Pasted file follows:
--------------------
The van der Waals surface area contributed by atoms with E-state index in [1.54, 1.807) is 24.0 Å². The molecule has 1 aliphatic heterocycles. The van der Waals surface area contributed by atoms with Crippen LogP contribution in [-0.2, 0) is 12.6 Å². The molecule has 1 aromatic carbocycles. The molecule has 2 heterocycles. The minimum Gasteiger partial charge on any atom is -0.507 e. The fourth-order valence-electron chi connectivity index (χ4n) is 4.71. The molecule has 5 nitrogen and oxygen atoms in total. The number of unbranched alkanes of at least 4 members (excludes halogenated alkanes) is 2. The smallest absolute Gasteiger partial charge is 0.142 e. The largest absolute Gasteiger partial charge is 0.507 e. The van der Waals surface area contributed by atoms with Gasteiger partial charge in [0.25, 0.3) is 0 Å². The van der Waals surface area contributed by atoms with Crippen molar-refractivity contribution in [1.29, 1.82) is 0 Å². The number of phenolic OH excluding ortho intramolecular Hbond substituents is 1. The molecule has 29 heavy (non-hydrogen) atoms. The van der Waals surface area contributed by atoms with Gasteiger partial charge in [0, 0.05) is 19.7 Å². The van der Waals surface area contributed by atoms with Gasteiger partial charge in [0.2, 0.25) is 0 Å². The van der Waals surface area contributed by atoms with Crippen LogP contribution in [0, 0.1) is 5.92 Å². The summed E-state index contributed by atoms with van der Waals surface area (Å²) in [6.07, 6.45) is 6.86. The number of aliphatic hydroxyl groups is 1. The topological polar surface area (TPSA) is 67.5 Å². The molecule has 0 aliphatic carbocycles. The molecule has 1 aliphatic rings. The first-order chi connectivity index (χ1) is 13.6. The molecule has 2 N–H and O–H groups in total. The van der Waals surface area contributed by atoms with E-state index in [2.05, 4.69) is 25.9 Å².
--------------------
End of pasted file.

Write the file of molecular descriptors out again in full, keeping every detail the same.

The van der Waals surface area contributed by atoms with E-state index in [1.54, 1.807) is 24.0 Å². The molecule has 1 aliphatic heterocycles. The van der Waals surface area contributed by atoms with Crippen LogP contribution in [-0.2, 0) is 12.6 Å². The molecule has 1 aromatic carbocycles. The molecule has 2 heterocycles. The minimum Gasteiger partial charge on any atom is -0.507 e. The fourth-order valence-electron chi connectivity index (χ4n) is 4.71. The molecule has 5 nitrogen and oxygen atoms in total. The number of unbranched alkanes of at least 4 members (excludes halogenated alkanes) is 2. The smallest absolute Gasteiger partial charge is 0.142 e. The largest absolute Gasteiger partial charge is 0.507 e. The van der Waals surface area contributed by atoms with Gasteiger partial charge in [0.25, 0.3) is 0 Å². The van der Waals surface area contributed by atoms with Crippen molar-refractivity contribution in [1.29, 1.82) is 0 Å². The number of phenolic OH excluding ortho intramolecular Hbond substituents is 1. The molecule has 29 heavy (non-hydrogen) atoms. The van der Waals surface area contributed by atoms with Gasteiger partial charge in [0, 0.05) is 19.7 Å². The van der Waals surface area contributed by atoms with Gasteiger partial charge in [0.2, 0.25) is 0 Å². The van der Waals surface area contributed by atoms with Crippen LogP contribution in [0, 0.1) is 5.92 Å². The summed E-state index contributed by atoms with van der Waals surface area (Å²) in [6.07, 6.45) is 6.86. The number of aliphatic hydroxyl groups is 1. The topological polar surface area (TPSA) is 67.5 Å². The molecule has 0 aliphatic carbocycles. The molecule has 1 aliphatic rings. The first-order chi connectivity index (χ1) is 13.6. The molecule has 2 N–H and O–H groups in total. The van der Waals surface area contributed by atoms with E-state index in [2.05, 4.69) is 25.9 Å².